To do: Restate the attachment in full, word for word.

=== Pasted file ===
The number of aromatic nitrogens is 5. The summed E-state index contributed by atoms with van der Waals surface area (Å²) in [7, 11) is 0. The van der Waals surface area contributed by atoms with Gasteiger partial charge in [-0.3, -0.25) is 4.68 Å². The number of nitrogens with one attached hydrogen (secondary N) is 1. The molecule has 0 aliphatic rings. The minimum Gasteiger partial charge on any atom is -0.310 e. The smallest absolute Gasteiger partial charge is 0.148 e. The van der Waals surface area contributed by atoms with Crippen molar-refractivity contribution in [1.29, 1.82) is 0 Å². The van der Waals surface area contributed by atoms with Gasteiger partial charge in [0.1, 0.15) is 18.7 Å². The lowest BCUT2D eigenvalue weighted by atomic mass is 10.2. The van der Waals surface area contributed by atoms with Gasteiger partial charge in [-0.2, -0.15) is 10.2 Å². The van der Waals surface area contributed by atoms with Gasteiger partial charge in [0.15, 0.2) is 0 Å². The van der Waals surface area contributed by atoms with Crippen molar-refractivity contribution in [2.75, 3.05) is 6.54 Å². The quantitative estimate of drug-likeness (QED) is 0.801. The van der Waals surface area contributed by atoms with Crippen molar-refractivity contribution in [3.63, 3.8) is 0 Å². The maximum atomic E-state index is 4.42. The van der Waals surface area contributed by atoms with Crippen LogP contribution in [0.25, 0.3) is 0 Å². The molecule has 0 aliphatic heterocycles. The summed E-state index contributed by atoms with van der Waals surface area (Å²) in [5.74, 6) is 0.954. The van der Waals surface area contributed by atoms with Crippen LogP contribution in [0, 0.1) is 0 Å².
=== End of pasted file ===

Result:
The number of aromatic nitrogens is 5. The summed E-state index contributed by atoms with van der Waals surface area (Å²) in [7, 11) is 0. The van der Waals surface area contributed by atoms with Gasteiger partial charge in [-0.3, -0.25) is 4.68 Å². The number of nitrogens with one attached hydrogen (secondary N) is 1. The molecule has 0 aliphatic rings. The minimum Gasteiger partial charge on any atom is -0.310 e. The smallest absolute Gasteiger partial charge is 0.148 e. The van der Waals surface area contributed by atoms with Crippen molar-refractivity contribution in [1.29, 1.82) is 0 Å². The van der Waals surface area contributed by atoms with Gasteiger partial charge in [0.1, 0.15) is 18.7 Å². The lowest BCUT2D eigenvalue weighted by atomic mass is 10.2. The van der Waals surface area contributed by atoms with Gasteiger partial charge in [-0.2, -0.15) is 10.2 Å². The van der Waals surface area contributed by atoms with Gasteiger partial charge in [0.15, 0.2) is 0 Å². The van der Waals surface area contributed by atoms with Crippen molar-refractivity contribution in [2.75, 3.05) is 6.54 Å². The quantitative estimate of drug-likeness (QED) is 0.801. The van der Waals surface area contributed by atoms with Crippen molar-refractivity contribution in [3.63, 3.8) is 0 Å². The maximum atomic E-state index is 4.42. The van der Waals surface area contributed by atoms with Crippen LogP contribution in [0.25, 0.3) is 0 Å². The molecule has 0 aliphatic heterocycles. The summed E-state index contributed by atoms with van der Waals surface area (Å²) in [5.74, 6) is 0.954. The van der Waals surface area contributed by atoms with Crippen LogP contribution in [0, 0.1) is 0 Å².